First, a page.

The Many Worlds of Albie Bright: A GSQ Review

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It’s time to look at all that’s good, sad and quirky about The Many Worlds of Albie Bright by Christopher Edge, a new release middle grade romp that features science fiction, science fact and lots of sciencey faffing about with bananas and wayward cats.  We received a copy of this one from Allen & Unwin for review after eyeing it covetously on various “coming soon” lists of middle grade fiction.  Here’s the blurb from Goodreads:

When Albie’s mum dies, it’s natural he should wonder where she’s gone. His parents are both scientists and they usually have all the answers. Dad mutters something about Albie’s mum being alive and with them in a parallel universe. So Albie finds a box, his mum’s computer and a rotting banana, and sends himself through time and space to find her…

the many worlds of albie bright

The Good

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As UK middle grade reads go, this one is quite original.  If you discount the oft-used “child coping with the death of a parent” storyline, there is plenty here that goes beyond the usual bounds of middle-grade fare.  We’ll discuss those bits more in the “quirky” section though.

Albie is a character who will resonate with many readers; a young man trying hard to honour his mother’s memory, while his father just works to forget.  There are a number of competing themes going on here including family realignment after the loss of a parent, dealing with grief, finding one’s purpose and challenging accepted boundaries of thought.  The pace of the book is even, with an episodic plot that follows Albie as he hops from one world to another.  I particularly enjoyed the character of Alba and her interaction with Albie and would have loved to have seen more interactions like this throughout the book.

The Sad

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There was something missing throughout this book for me and I suspect that the missing something was a strong supporting character.  For much of the book Albie goes it on his own, so the narration comprises a lot of Albie telling us what’s going on or relating his thoughts without much to break this up.  A bit more banter between Albie and …someone…would have made the book a bit pacier and more engaging in my opinion, and allowed for a bit of unexpectedness in a plot where the reader suspects everything will turn out in the end.

I also had a problem with the straightforward way in which Albie manages to solve all the problems of inter-dimensional travel without much effort. The plot is full of complex, nebulous scientific ideas that even proper scientists have trouble with, but Albie’s scientific problems – such as getting from one world to another and how to get home again – are solved by accident or dumb luck.  I felt that the author couldn’t quite decide whether this was supposed to be first and foremost a book about science and parallel universes, or a book about grief and personal growth, so left both plotlines a little underdeveloped in order to manage such big ideas in a book for young readers.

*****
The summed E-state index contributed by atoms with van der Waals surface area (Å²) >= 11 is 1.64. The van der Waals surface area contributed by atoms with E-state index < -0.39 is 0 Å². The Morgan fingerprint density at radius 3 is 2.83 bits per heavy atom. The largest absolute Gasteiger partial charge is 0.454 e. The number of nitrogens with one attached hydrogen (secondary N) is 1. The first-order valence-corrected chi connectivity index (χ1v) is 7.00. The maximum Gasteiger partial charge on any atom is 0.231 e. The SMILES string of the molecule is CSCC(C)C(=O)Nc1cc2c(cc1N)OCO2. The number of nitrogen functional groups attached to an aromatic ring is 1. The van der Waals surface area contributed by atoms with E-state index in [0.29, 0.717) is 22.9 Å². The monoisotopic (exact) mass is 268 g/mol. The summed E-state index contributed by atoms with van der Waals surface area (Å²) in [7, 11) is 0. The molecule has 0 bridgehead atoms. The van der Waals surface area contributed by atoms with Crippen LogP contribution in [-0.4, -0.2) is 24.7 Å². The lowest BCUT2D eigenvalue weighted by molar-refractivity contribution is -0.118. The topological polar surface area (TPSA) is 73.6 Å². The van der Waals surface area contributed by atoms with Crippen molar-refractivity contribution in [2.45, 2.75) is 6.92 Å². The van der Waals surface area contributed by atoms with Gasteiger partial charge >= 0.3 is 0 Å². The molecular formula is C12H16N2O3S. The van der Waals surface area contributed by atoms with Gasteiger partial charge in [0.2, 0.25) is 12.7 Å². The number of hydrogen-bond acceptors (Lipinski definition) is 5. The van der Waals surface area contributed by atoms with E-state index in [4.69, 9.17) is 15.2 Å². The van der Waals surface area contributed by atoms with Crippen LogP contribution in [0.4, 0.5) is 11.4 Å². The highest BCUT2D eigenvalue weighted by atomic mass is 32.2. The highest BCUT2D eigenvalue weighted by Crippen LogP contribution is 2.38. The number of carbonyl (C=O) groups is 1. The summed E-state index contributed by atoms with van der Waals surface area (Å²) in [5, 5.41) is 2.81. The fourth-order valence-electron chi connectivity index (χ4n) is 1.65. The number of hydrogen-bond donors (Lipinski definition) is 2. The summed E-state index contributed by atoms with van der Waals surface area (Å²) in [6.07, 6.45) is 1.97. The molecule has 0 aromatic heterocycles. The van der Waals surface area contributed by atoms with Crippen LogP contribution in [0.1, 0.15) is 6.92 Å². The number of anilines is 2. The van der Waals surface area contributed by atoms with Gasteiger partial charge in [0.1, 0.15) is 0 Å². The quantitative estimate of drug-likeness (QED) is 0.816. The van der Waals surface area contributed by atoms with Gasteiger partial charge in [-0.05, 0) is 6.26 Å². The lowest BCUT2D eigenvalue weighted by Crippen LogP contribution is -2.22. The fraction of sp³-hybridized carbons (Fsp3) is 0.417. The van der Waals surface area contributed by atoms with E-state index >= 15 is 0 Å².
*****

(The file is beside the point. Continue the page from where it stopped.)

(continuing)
The Quirky

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I can safely say that this is the first time I have encountered such a focus on science in a middle grade fiction offering.  Throughout the story many theories, experiments and facts are brought up – including, but not limited to, the Large Hadron Collider and Shrodinger’s Cat – and this will really appeal to those young readers who can’t get enough of science fact and how it might be imagined as science fiction.  I can imagine that after reading this book at least one kid (or adult!) will grab a bunch of balloons and their younger sibling’s favourite toy and attempt to launch the two into space.

Overall I enjoyed this book but not nearly as much as I expected I would.  I was hoping for a little more challenge and struggle in Albie’s journey toward healing, and a little more zany danger in his romp through the unknown universe.  It is certainly an ambitious undertaking to attempt to blend high level scientific concepts with the enormity of a child’s grief, but for me it didn’t quite hit the mark.  I certainly enjoyed it while I was reading, but I don’t think it will be one of those books that makes it into the regular rotation of books I recommend to others.

Unless they’re looking for a middle grade read featuring cats that are simultaneously dead and alive.

Until next time,

Bruce

 

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